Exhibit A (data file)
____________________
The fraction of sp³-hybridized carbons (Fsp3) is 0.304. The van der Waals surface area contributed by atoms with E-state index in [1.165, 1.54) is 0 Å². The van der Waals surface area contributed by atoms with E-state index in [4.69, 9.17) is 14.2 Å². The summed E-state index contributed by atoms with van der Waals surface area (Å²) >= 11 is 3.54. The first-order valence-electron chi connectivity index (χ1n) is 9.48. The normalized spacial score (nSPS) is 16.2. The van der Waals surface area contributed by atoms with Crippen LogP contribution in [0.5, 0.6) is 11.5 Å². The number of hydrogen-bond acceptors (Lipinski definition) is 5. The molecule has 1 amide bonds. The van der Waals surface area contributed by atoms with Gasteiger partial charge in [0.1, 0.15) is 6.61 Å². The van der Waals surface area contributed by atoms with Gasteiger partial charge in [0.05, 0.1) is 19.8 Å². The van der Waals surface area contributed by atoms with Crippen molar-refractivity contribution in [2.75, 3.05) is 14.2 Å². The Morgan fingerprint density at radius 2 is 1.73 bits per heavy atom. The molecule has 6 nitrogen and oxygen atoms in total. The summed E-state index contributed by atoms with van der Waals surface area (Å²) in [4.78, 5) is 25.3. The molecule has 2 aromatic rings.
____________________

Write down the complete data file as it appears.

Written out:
The fraction of sp³-hybridized carbons (Fsp3) is 0.304. The van der Waals surface area contributed by atoms with E-state index in [1.165, 1.54) is 0 Å². The van der Waals surface area contributed by atoms with E-state index in [4.69, 9.17) is 14.2 Å². The summed E-state index contributed by atoms with van der Waals surface area (Å²) >= 11 is 3.54. The first-order valence-electron chi connectivity index (χ1n) is 9.48. The normalized spacial score (nSPS) is 16.2. The van der Waals surface area contributed by atoms with Crippen LogP contribution in [0.5, 0.6) is 11.5 Å². The number of hydrogen-bond acceptors (Lipinski definition) is 5. The molecule has 1 amide bonds. The van der Waals surface area contributed by atoms with Gasteiger partial charge in [0.1, 0.15) is 6.61 Å². The van der Waals surface area contributed by atoms with Gasteiger partial charge in [0.05, 0.1) is 19.8 Å². The van der Waals surface area contributed by atoms with Crippen molar-refractivity contribution in [2.75, 3.05) is 14.2 Å². The Morgan fingerprint density at radius 2 is 1.73 bits per heavy atom. The molecule has 6 nitrogen and oxygen atoms in total. The summed E-state index contributed by atoms with van der Waals surface area (Å²) in [4.78, 5) is 25.3. The molecule has 2 aromatic rings.